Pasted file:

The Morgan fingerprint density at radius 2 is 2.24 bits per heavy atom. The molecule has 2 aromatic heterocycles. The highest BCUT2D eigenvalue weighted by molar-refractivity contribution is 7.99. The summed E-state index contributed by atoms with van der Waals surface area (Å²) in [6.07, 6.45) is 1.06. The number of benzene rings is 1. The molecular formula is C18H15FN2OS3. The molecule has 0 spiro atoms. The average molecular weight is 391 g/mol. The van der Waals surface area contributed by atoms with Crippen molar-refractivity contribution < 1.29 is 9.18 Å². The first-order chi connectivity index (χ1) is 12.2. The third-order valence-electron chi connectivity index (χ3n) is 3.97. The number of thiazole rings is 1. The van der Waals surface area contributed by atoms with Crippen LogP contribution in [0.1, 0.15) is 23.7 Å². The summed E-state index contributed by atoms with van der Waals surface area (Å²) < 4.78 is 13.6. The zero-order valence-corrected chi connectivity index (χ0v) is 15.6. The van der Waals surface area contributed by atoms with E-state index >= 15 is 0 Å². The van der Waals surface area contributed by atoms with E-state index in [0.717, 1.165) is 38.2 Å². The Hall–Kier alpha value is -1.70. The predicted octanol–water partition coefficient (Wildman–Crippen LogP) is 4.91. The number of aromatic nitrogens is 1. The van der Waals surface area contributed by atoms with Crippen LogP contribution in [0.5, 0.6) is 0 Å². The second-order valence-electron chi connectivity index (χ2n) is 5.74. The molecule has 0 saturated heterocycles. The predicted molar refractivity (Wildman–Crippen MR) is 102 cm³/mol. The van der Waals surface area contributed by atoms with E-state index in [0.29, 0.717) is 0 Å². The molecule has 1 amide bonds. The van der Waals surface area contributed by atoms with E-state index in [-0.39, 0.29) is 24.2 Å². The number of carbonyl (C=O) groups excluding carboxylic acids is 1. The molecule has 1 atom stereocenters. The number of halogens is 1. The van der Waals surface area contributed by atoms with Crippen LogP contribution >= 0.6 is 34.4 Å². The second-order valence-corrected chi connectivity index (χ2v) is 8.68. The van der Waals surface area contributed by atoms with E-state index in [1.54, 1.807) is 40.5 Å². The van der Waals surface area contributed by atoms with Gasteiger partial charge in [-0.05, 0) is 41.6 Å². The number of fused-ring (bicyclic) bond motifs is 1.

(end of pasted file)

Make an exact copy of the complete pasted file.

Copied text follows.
The Morgan fingerprint density at radius 2 is 2.24 bits per heavy atom. The molecule has 2 aromatic heterocycles. The highest BCUT2D eigenvalue weighted by molar-refractivity contribution is 7.99. The summed E-state index contributed by atoms with van der Waals surface area (Å²) in [6.07, 6.45) is 1.06. The number of benzene rings is 1. The molecular formula is C18H15FN2OS3. The molecule has 0 spiro atoms. The average molecular weight is 391 g/mol. The van der Waals surface area contributed by atoms with Crippen molar-refractivity contribution < 1.29 is 9.18 Å². The first-order chi connectivity index (χ1) is 12.2. The third-order valence-electron chi connectivity index (χ3n) is 3.97. The number of thiazole rings is 1. The van der Waals surface area contributed by atoms with Crippen LogP contribution in [0.1, 0.15) is 23.7 Å². The summed E-state index contributed by atoms with van der Waals surface area (Å²) < 4.78 is 13.6. The zero-order valence-corrected chi connectivity index (χ0v) is 15.6. The van der Waals surface area contributed by atoms with E-state index >= 15 is 0 Å². The van der Waals surface area contributed by atoms with E-state index in [0.717, 1.165) is 38.2 Å². The Hall–Kier alpha value is -1.70. The predicted octanol–water partition coefficient (Wildman–Crippen LogP) is 4.91. The number of aromatic nitrogens is 1. The van der Waals surface area contributed by atoms with Crippen LogP contribution in [0.5, 0.6) is 0 Å². The second-order valence-electron chi connectivity index (χ2n) is 5.74. The molecule has 0 saturated heterocycles. The predicted molar refractivity (Wildman–Crippen MR) is 102 cm³/mol. The van der Waals surface area contributed by atoms with E-state index in [0.29, 0.717) is 0 Å². The molecule has 1 amide bonds. The van der Waals surface area contributed by atoms with E-state index in [-0.39, 0.29) is 24.2 Å². The number of carbonyl (C=O) groups excluding carboxylic acids is 1. The molecule has 1 atom stereocenters. The number of halogens is 1. The van der Waals surface area contributed by atoms with Crippen LogP contribution >= 0.6 is 34.4 Å². The second-order valence-corrected chi connectivity index (χ2v) is 8.68. The van der Waals surface area contributed by atoms with E-state index in [1.54, 1.807) is 40.5 Å². The van der Waals surface area contributed by atoms with Gasteiger partial charge in [-0.05, 0) is 41.6 Å². The number of fused-ring (bicyclic) bond motifs is 1.